Hemp’s mission as a truly sustainable crop is driven by natural durability, longevity and a minimal impact on the environment and its resources. The crop matures in under 4 months, producing roughly 6 tons per acre and does not require herbicides or insecticides. Hemp’s irrigation needs can be met via rainfall, requiring less than 1/3 the amount of water as cotton. Once harvested, hemp can return up to 70% of its nutrients back to the soil and can be cultivated all around the world in any climate while absorbing 150% its weight in CO2.
WHAT IS HEMP?
Hemp ≠ Marijuana
Hemp is a robust and healthy crop that is commonly confused with marijuana. While both plants are in the cannabis family, the difference is in the content level of CBD and a psychoactive component, THC. Hemp contains significantly more CBD and only 0.3% THC compared to marijuana which contains 5-20% THC. The flowers contain the highest concentrations of CBD and produce edible seeds. The stalk consists of strong and durable bast fibers on the outside, and a woody core at the center, known as the hurd.
Oil, food, fiber and char can be extracted or produced from hemp. Hemp seed oil can be used in cooking, beauty and paint products while the CBD oil from the flowers has pain relieving and anti-anxiety benefits. More products from the seed include milk, flour and protein. Industrial textiles, paper and building materials are manufactured from the hurd and fiber of the plant. Hemp Biochar is the result of burning the entire plant to remove all elements except for carbon. This char unlocks a host of limitless possibilities for the plant through its natural properties.
WHAT IS THE DIFFERENCE BETWEEN HEMP AND MARIJUANA?
The Hemp Plant is commonly misidentified as its cousin, Marijuana, as they are both in the Cannabis Sativa L family. With different chemical make ups, there are major differences and uses for each plant. Marijuana is known to be high in THC content and industrial hemp is very low in THC, less than 0.3% to be exact. This means that hemp cannot get you high. CBD Oils derived from either source are the same and are non-psychoactive
WHERE DOES YOUR CBD COME FROM?
We use our sister company, Ananda Hemp’s CBD for our products. Proudly grown in the state of Kentucky, they are also working to bring domestic production back to the USA. For more information on our CBD, click here: https://anandahemp.com/faq/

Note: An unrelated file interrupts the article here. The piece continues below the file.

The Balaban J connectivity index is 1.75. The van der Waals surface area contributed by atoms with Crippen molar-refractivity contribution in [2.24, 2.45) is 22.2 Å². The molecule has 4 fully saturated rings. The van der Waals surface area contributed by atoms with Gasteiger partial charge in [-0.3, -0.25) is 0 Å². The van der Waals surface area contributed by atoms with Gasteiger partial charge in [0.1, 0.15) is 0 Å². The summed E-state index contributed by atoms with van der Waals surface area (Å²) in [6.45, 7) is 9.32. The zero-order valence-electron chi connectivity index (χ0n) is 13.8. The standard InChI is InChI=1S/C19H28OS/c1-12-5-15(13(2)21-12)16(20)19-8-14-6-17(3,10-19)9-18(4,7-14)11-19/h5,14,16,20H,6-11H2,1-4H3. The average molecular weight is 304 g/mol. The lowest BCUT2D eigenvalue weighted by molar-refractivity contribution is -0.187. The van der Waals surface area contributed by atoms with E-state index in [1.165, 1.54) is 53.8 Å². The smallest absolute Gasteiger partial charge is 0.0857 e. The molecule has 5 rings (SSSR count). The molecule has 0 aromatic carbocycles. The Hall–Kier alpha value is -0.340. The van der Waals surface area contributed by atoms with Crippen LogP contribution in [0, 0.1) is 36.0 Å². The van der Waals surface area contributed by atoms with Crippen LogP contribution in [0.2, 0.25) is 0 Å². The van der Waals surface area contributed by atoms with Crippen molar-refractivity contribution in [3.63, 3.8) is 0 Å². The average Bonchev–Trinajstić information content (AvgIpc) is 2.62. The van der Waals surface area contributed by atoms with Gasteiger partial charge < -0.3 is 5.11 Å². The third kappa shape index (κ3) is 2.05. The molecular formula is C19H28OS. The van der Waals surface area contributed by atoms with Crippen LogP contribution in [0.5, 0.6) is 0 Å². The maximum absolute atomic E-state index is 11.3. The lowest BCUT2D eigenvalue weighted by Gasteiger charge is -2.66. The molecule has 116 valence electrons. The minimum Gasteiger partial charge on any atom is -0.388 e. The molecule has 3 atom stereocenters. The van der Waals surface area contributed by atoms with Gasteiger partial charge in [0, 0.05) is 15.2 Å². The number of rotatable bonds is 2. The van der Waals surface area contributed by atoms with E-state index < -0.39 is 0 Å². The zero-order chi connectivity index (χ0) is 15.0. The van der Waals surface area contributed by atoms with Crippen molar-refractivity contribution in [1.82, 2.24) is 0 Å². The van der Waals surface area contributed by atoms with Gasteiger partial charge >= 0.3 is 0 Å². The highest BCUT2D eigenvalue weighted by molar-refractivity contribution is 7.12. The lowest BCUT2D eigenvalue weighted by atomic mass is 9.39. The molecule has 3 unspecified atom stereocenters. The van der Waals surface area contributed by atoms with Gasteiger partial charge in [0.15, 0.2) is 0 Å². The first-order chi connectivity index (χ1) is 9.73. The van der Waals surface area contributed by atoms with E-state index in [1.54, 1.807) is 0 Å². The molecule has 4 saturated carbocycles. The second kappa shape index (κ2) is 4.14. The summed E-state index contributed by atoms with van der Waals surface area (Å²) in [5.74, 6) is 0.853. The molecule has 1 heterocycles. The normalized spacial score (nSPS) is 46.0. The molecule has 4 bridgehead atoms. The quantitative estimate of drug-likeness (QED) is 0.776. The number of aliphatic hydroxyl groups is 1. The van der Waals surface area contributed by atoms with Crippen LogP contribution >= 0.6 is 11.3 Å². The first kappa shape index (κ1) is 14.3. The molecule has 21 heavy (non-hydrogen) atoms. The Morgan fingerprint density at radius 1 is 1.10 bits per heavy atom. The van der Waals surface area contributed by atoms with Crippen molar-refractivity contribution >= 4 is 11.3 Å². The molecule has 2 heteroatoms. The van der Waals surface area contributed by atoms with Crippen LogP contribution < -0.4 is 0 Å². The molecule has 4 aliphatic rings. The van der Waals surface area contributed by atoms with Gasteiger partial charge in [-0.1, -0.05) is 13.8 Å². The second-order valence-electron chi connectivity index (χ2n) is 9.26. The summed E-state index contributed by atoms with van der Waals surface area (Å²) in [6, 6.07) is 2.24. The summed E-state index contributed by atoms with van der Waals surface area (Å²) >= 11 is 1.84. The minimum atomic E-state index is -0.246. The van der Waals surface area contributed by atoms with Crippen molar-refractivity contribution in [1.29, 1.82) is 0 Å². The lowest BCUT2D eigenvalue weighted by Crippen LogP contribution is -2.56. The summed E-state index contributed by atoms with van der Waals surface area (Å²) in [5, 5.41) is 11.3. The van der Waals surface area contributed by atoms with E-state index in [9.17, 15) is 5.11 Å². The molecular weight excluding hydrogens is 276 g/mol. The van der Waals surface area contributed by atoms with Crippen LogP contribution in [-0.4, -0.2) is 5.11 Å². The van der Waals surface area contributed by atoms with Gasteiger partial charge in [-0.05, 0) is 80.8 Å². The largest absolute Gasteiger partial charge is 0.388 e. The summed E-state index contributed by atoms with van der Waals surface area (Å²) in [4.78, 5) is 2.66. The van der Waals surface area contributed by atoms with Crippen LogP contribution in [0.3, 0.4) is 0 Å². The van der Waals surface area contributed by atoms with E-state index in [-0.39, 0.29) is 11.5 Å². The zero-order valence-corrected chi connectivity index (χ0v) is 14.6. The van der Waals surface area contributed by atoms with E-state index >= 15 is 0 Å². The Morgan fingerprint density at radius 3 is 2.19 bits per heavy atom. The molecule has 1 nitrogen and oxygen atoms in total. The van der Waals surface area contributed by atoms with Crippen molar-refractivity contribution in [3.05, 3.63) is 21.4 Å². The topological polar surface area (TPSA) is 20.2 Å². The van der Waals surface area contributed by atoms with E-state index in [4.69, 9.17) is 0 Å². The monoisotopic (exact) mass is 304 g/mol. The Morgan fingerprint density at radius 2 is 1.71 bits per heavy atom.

WHY ARE YOUR PROCESSES DIFFERENT THAN TRADTIONAL INDUSTRY PROCESSES?
At Hemp Black, we are innovating the uses and processes of the industrial hemp plant. Taking existing processes and applying them to the industrial hemp plant, we can create a high-tech fiber, conductive ink, vegan leather, and the newest anti-bacterial products. We always keep sustainability and our carbon footprint in mind through any process from raw material development to product development. As the processes and researches continue, new product ideas are limitless.
WHY NOT TRADITIONAL HEMP FIBER?
The typical hemp fiber is produced through an intensive process, including high level uses of chemicals, water and emissions. To get the fiber off of the hurd, the stalk goes through a decortication process, creating a hemp fiber that has an itchy, scratchy, I-want-to-smoke-my-t-shirt feel. At Hemp Black, we are looking at innovative ways to create performance fibers from the hemp plant.
HOW DO YOU TEST AND CONFIRM MATERIAL ATTRIBUTES?
Our company originated from research at Thomas Jefferson University, who is a stakeholder in Ecofibre. Research and ideas are continuously tested in academic labs by graduate and undergraduate students, along with an external industry company as well. Teaching the future of our industry, and confirming at a commercial level, our material test and bio test findings are never ending, bringing new opportunities and ideas daily.
WHAT ARE THE BENEFITS OF HEMP?
With a past shrouded in misconceptions, it’s hard to believe our country was founded on the use of hemp. From the 1st draft of the Declaration of Independence to the first American flag, this plant is known for its durability. The plant reaches full maturity in about 3 months, requires no herbicides or pesticides, and replenishes the soil while absorbing carbon. In addition to its durability and sustainability, hemp is resistant to mold, bacteria, UV rays, and insects.